In the past, tools for diecasting technology were manufactured on the basis of drawings, today designers work with 3D CAD data and use state-of-the-art IT technologies. In the design of casting moulds, both the casting process – and thus the melt flow and the cooling – and the geometry and the dimensions of the die cast parts to be manufactured must be considered. The cast parts should be characterised by a uniform, fine-grained microstructure, high dimensional accuracy and dimensional stability and a high surface quality. Computer-aided simulation calculations help to make the tools optimally adapted to the die cast parts. Toolmakers and mould makers use CAM systems for manufacturing. CNC controlled milling machines as well as die sinking and cut erosion machines are used to incorporate the forming contours into the moulding material with high precision. The manufacture of the moulds is very complex and therefore expensive. The tooling cost is in the order of up to 20 per cent of the total cost of an aluminium die cast part(3). For the production of components in large series, however, this is more cost-effective from a certain lot size onwards than manufacturing the parts in other ways, for example by machining processes. In addition, the manufacturing time for each part is shorter. A standardised, time-saving procedure for the design of diecasting tools has been developed at the Institute of Machine Design at the University of Magdeburg, Germany(4).

Still a lot of potential

The design diversity of die cast parts and the demands placed upon them are continually growing. Therefore, the demands on the properties of the tool steels used for diecasting and the constructive design of the tools and moulds manufactured from these steels are increasing too. These steels, the software programs foreseen for design and simulation and the capability of the machining systems are subject to constant development. The topics ‘digitisation’ (Industry 4.0) and ‘3D printing’ are gaining increasing importance. Trade fairs are responding to this trend. EUROGUSS pays special attention to this topic with the special show ‘Additive Manufacturing’. By using digital technologies, processes can be controlled more efficiently and the optimisation potential can be better recognised. With 3D printing processes (additive manufacturing), it is possible to make parts which cannot be manufactured by conventional processes, for example inserts for diecasting moulds with a complex shape and integrated cooling channels which are close-to-contour and curved. According to Dr-Ing Ioannis Ioannidis, president and CEO of the diecasting machine manufacturer Oskar Frech, chairman of the Foundry Machinery Association and member of the board of the Additive Manufacturing Association in the German Machinery and Plant Manufacturers Association VDMA, in this area there is still a lot of potential for mould making: “The complete heat management in the mould can be affected in such a way that, for example, the mould is better protected against wear and the quality of the part to be cast can be affected,” he says(5).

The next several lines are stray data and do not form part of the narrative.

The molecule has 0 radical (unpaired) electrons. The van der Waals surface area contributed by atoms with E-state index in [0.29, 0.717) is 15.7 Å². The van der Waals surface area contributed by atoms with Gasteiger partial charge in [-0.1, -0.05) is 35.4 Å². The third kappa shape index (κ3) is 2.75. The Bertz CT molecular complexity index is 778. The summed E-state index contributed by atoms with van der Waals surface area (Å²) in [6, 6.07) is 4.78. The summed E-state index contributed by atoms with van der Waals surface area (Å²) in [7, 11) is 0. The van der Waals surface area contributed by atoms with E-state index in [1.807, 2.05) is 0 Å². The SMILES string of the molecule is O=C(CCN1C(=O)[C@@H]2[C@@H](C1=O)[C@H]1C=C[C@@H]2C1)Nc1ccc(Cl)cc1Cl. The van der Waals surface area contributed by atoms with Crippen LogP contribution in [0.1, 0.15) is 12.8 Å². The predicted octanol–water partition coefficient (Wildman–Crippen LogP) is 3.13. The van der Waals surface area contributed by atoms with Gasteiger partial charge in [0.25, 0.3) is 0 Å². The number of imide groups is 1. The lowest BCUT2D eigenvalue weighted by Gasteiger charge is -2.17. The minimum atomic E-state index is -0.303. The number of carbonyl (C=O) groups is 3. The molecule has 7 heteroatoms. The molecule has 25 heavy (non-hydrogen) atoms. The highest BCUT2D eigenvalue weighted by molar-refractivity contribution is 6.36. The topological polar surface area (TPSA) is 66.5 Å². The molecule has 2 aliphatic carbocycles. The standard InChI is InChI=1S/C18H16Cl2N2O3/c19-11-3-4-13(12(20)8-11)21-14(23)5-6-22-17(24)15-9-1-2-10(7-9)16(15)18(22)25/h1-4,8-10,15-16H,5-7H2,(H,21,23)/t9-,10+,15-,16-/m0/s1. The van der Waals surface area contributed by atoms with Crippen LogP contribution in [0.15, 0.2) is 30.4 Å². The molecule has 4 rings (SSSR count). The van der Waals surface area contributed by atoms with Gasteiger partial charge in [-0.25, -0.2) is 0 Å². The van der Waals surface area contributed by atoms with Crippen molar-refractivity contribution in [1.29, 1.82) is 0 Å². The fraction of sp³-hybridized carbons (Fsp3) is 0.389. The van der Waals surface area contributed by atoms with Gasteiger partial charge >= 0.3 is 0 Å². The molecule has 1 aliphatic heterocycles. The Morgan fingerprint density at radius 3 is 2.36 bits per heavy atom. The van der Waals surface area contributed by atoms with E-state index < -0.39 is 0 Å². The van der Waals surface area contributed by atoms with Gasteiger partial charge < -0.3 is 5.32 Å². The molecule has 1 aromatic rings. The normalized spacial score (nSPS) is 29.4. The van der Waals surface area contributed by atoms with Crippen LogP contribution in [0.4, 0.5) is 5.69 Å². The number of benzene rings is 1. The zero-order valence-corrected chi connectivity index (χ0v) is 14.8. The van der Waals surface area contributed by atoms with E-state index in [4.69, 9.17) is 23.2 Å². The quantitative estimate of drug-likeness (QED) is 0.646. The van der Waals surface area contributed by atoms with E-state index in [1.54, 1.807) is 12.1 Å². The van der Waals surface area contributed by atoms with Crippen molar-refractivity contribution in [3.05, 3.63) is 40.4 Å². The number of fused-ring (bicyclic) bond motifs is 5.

EUROGUSS 2020

An insight into state-of-the-art in pressure diecasting and suggestions as to how diecasting foundries can strengthen and expand their market position, but also around resource efficiency and environmental protection, will be provided at the EUROGUSS 2020International Trade Fair for Die Casting: Technology, Processes, Products, to be held in Nuremberg, Germany on 14th to 16th January 2020.
The EUROGUSS family includes EUROGUSS trade fair as well as the non-European diecasting trade fairs China Die Casting, Alucast in India, EUROGUSS Asia Pacific in Thailand and EUROGUSS Mexico. www.euroguss.de/en

Image Source: Gebru¨der Nelles Werkzeugbau GmbH, Sankt Augustin, Germany

References

1. Herfurth K, Ketscher N, Ko¨hler M, ‘Foundry technology compact. Materials, processes, applications’. (In German), Hrsg. Verein Deutscher Giessereifachleute. Du¨sseldorf 20132. S. 109 f.

2. DIN 16760-1: Tools for moulding – Part 1: Machined, undrilled plates. Berlin 2008.

3. Uddeholm Tool Steels for Die Casting. Hagfors, Sweden 2016, S.16. https://www.uddeholm.com/files/AB_die_casting_eng.pdf

4. Berkau A, Birke C, Brockop S J, ‘Procedure for the computer-controlled design of rapid tooling tools on the example of a diecasting tool’. (In German), Magdeburger Maschinenbautage. Magdeburg, September 2001, S. pp195-203. http://www.pemos.de/artikelsammlung/beitraege01/bebibr.pdf

5. Additive Manufacturing offers diecasting foundries great opportunities. Interview with Ioannis Ioannidis. (In German), Giesserei 11/2017. https://www.giesserei.eu/magazin/interview/2016/interview- ioannidis/?L=0zudem